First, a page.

Frequently Asked Questions


I have heard that I need to grind my flaxseeds for it to be effective. Is this true? If so, what is the best method?

Yes, this is true. Whole flaxseed has a hard hull that is difficult for the digestive system to break down. The grinding process helps release all the nutrients more effectively than is possible by simply chewing the seeds. The best method I have found is using a coffee grinder. A small chopper/grinder may also crack the seeds open, just not grind it finely.


What is the difference between the reddish-brown flax seed and golden or yellow flax seed?

The seeds that are most common are reddish-brown in color, but a second variety is yellow or golden. The color makes little difference when it comes to taste or nutritional value: both offer similar levels of the nutrients that make flax such a great addition to your daily diet.

Some companies selling golden flaxseed claim that it is superior nutritionally by containing more omega-3 fats or lignans. To verify these claims, a copy of the lab analysis would need to be obtained.


Sometimes I see flax meal at the health food store. Is this the same as ground flax?

Not necessarily. According to the flax industry, flax meal is the seed that has been processed so that most of the oil has been removed, leaving it with about 12-15% oil content. Most flax meal is used in animal feed, and it is not common to be able to purchase flax meal for humans to consume. Check the packaging label and compare it the nutrient composition of flaxseed to make sure you are purchasing a product that still contains all the fat.


I have read that flax is the high in lignans. What are lignans and how do they help me?

ignans are plant-derived antioxidants that, when ingested, act like weak versions of the human hormone known as estrogen. These compounds, called phytoestrogens, are extremely beneficial in off-setting the unpleasant physical manifestations of menopause, particularly night sweats and hot flashes. They have also been shown to help in the fight against cancer! Flax is the richest known source of lignans in the entire plant kingdom!


I have noticed that there are two different kinds of flax oil, regular and high-lignan. What is the difference between the two? Which one would you recommend to purchase?

Flax oil, regardless if it is regular or high-lignan, contains only the oil portion from the seed. It does not contain protein, lignans, fiber, and any other substances from the seed. With that being said, consider these points:

1. In the entire flax industry, not one standardized methodology of plant lignan extraction and measurement testing has been settled upon. Therefore, you will never know if it is high-lignan or not. It is like comparing apples to oranges.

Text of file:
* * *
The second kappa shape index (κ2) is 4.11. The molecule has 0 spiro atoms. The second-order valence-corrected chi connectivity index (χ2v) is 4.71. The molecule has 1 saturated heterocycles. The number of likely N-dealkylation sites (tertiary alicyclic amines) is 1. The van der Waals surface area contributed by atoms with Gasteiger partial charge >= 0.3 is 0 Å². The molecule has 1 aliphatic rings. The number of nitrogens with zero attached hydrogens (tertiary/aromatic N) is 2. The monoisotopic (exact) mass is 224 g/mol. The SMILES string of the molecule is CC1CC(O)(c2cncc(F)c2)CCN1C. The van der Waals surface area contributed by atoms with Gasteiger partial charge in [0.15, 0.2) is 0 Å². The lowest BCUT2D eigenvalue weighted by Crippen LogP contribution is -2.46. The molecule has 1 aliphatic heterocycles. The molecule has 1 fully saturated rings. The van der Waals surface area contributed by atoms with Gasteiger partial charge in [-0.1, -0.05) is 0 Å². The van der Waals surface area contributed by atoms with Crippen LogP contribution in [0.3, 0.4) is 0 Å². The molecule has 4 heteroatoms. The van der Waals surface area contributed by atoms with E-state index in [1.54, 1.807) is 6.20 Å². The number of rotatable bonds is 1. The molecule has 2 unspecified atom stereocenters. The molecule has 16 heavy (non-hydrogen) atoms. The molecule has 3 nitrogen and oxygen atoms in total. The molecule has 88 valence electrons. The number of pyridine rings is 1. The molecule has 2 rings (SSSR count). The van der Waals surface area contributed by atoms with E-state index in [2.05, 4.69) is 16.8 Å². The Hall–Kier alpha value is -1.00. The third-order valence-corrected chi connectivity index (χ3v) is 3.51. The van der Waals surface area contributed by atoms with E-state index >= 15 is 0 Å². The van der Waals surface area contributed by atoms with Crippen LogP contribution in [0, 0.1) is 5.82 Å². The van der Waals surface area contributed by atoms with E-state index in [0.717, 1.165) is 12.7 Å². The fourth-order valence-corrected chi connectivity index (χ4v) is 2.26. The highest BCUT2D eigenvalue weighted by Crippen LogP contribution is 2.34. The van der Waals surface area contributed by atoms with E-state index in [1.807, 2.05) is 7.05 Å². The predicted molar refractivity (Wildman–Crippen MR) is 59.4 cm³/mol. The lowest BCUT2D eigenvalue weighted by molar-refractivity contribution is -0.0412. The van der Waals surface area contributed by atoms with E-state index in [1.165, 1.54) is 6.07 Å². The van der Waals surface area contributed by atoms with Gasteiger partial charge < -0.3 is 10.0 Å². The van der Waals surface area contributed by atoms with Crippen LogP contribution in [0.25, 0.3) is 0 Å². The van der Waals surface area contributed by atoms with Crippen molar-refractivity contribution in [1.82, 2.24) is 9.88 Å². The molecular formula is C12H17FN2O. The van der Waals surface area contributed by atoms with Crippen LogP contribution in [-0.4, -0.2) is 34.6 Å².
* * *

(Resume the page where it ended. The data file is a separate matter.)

2. Compare a regular bottle of flax oil with a high-lignan version and it will surprise you to note that there are less omega-3 fats in the high-lignan version. For example, 1 tablespoon of regular Barleans flax oil contains 7700 mg omega-3 fats, as the high-lignan Barleans contains 6200 mg omega-3 fats.

3. High-lignan flax oil is usually more expensive than regular flax oil.So, are you better off purchasing high-lignan flax oil? Since the lignan amounts cannot be verified, it has less omega-3 fats, and is more expensive, you would be better off consuming regular flax oil and adding ground flaxseed to your diet.


How stable is flaxseed once it is milled? During the cooking/baking process?

This must be one of the most common questions I receive from both consumers and health care practitioners. Whole flaxseed is stable for at least one year at room temperature. Once the seeds have been ground and stored in an air-tight container, studies have shown that it is stable for at least four months, if not longer. My motto is that fresh is best. So, if you can grind your flaxseed when you need it, that is preferred. Otherwise, a great rule of thumb is to grind a week or two in advance, store it properly, and it will be convenient for you to use. Flaxseed is also very stable when used in cooking and baking. For a list of studies on this topic, click here.


Does flax contain any gluten?

No, flax does not contain gluten.


I'm already taking prescription medications. Can I still consume flaxseed?

It is recommended that you consult with your physician or health care provider before starting to consume flaxseed.


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